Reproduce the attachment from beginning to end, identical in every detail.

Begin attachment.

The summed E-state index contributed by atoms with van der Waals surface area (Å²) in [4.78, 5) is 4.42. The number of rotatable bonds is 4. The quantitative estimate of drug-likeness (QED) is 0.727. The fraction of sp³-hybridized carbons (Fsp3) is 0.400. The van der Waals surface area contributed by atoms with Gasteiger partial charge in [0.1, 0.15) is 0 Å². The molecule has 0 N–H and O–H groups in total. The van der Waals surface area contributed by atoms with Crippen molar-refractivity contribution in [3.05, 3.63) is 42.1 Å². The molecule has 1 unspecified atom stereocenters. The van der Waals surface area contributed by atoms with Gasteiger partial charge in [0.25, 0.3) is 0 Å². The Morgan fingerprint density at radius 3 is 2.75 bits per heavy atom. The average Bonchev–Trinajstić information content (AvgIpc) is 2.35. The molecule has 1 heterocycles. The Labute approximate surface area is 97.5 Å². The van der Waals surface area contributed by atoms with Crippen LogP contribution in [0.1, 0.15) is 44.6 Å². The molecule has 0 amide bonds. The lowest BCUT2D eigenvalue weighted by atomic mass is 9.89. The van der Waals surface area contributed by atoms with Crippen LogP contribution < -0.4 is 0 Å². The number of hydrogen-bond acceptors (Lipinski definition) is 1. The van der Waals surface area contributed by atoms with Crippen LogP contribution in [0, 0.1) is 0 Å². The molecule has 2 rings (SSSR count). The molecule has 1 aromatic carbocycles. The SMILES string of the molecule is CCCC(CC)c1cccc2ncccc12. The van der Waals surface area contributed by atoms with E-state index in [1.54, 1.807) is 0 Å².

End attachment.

The summed E-state index contributed by atoms with van der Waals surface area (Å²) in [4.78, 5) is 4.42. The number of rotatable bonds is 4. The quantitative estimate of drug-likeness (QED) is 0.727. The fraction of sp³-hybridized carbons (Fsp3) is 0.400. The van der Waals surface area contributed by atoms with Gasteiger partial charge in [0.1, 0.15) is 0 Å². The molecule has 0 N–H and O–H groups in total. The van der Waals surface area contributed by atoms with Crippen molar-refractivity contribution in [3.05, 3.63) is 42.1 Å². The molecule has 1 unspecified atom stereocenters. The van der Waals surface area contributed by atoms with Gasteiger partial charge in [0.25, 0.3) is 0 Å². The Morgan fingerprint density at radius 3 is 2.75 bits per heavy atom. The average Bonchev–Trinajstić information content (AvgIpc) is 2.35. The molecule has 1 heterocycles. The Labute approximate surface area is 97.5 Å². The van der Waals surface area contributed by atoms with Crippen LogP contribution in [0.1, 0.15) is 44.6 Å². The molecule has 0 amide bonds. The lowest BCUT2D eigenvalue weighted by atomic mass is 9.89. The van der Waals surface area contributed by atoms with Crippen LogP contribution < -0.4 is 0 Å². The number of hydrogen-bond acceptors (Lipinski definition) is 1. The van der Waals surface area contributed by atoms with Crippen LogP contribution in [0, 0.1) is 0 Å². The molecule has 2 rings (SSSR count). The molecule has 1 aromatic carbocycles. The SMILES string of the molecule is CCCC(CC)c1cccc2ncccc12. The van der Waals surface area contributed by atoms with E-state index in [1.54, 1.807) is 0 Å².